Bergsten said he has been in contact with the Maple Leafs and that everyone is on the same page regarding Nylander's potential to return in the tournament.

"I think they have the approach to this as we are," Bergsten said. "That is, if he's able to play he will play. But he must be 100 percent."

Sweden has done fine without Nylander, in part because of the strong play of his younger brother, Alexander Nylander, an A-rated prospect for the 2016 draft. Alexander Nylander leads Sweden with three goals and eight points in four games.

But having William Nylander certainly would be a boost. The 19-year-old leads the American Hockey League with 14 goals and 34 points in 27 games, and he led Sweden with 10 points in seven games at the 2015 WJC.

"Hopefully he plays more in this tournament," Bergsten said. "There is still that hope. He has to move slowly forward."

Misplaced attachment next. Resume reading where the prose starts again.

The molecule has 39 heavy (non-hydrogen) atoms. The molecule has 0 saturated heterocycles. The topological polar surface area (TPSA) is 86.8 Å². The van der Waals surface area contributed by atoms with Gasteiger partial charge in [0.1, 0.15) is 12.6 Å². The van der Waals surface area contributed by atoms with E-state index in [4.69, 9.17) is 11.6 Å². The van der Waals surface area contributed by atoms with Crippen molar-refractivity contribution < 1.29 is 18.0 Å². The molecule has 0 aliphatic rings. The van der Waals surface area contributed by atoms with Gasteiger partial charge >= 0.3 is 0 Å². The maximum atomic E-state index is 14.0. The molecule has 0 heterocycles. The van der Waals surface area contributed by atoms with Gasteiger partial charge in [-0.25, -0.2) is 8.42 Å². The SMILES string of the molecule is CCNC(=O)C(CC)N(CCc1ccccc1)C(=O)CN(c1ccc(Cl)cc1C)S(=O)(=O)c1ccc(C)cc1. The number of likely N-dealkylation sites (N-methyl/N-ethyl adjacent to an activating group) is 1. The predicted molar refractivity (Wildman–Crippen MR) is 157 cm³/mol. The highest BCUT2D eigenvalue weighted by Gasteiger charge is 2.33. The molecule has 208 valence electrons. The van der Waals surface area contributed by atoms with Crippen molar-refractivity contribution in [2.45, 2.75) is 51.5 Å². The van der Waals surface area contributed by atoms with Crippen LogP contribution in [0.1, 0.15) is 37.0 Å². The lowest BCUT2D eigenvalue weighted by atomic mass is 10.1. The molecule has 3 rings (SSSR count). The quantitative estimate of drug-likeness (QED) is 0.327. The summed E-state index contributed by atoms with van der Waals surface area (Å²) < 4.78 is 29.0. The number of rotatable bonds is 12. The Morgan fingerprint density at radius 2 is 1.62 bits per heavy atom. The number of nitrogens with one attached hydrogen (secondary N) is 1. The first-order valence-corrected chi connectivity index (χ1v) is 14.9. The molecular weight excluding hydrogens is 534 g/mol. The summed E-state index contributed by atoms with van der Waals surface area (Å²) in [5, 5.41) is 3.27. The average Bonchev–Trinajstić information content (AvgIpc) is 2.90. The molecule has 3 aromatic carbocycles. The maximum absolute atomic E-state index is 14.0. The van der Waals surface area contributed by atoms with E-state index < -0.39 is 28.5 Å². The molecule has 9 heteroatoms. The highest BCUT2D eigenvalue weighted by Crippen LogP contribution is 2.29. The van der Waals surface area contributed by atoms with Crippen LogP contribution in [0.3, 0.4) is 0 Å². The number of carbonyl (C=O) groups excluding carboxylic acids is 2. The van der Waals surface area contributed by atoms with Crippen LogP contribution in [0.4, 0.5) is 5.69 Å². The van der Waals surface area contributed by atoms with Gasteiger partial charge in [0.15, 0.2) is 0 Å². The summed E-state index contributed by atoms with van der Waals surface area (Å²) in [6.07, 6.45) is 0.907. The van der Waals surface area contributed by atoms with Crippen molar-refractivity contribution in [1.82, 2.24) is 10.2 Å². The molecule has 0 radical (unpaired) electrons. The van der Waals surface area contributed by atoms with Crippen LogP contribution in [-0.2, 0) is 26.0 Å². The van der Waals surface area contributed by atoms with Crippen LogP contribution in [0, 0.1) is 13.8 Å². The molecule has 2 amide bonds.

Flying Finns -- Finland's top line of Jesse Puljujarvi, Patrik Laine and Sebastian Aho continue to dominate the tournament. Puljujarvi had two goals and two assists in Finland's 5-4 win against the Czech Republic. Laine scored the game-winning goal and Aho had two assists.

Puljujarvi, a top prospect for the 2016 NHL Draft, leads the tournament with five goals and 12 points in four games. Aho, a Carolina Hurricanes prospect, is second with nine points. Laine, also a top prospect for the draft, is tied for second with four goals and tied for third with eight points.

Led by its top line Finland has a tournament-best 23 goals, and is 8-for-16 on the power play. It's a big difference from the 2015 WJC when they scored eight goals in five games and went 0-for-20 on the power play.

Woe, Canada -- Canada's 5-2 loss to Sweden on Thursday left it third in Group A and set up a quarterfinal game against host Finland on Saturday (3:30 p.m. ET; NHLN). It's the first time since the 1998 WJC that Canada has lost two games in the preliminary round. Coincidentally, that tournament also was played in Finland.

Canada fans don't want to be reminded of that tournament. A loss to Kazakhstan in the seventh-place game meant Canada finished eighth, its worst-ever result at the WJC. That roster included Colorado Avalanche forward Alex Tanguay, Philadelphia Flyers forward Vincent Lecavalier and Florida Panthers goaltender Roberto Luongo.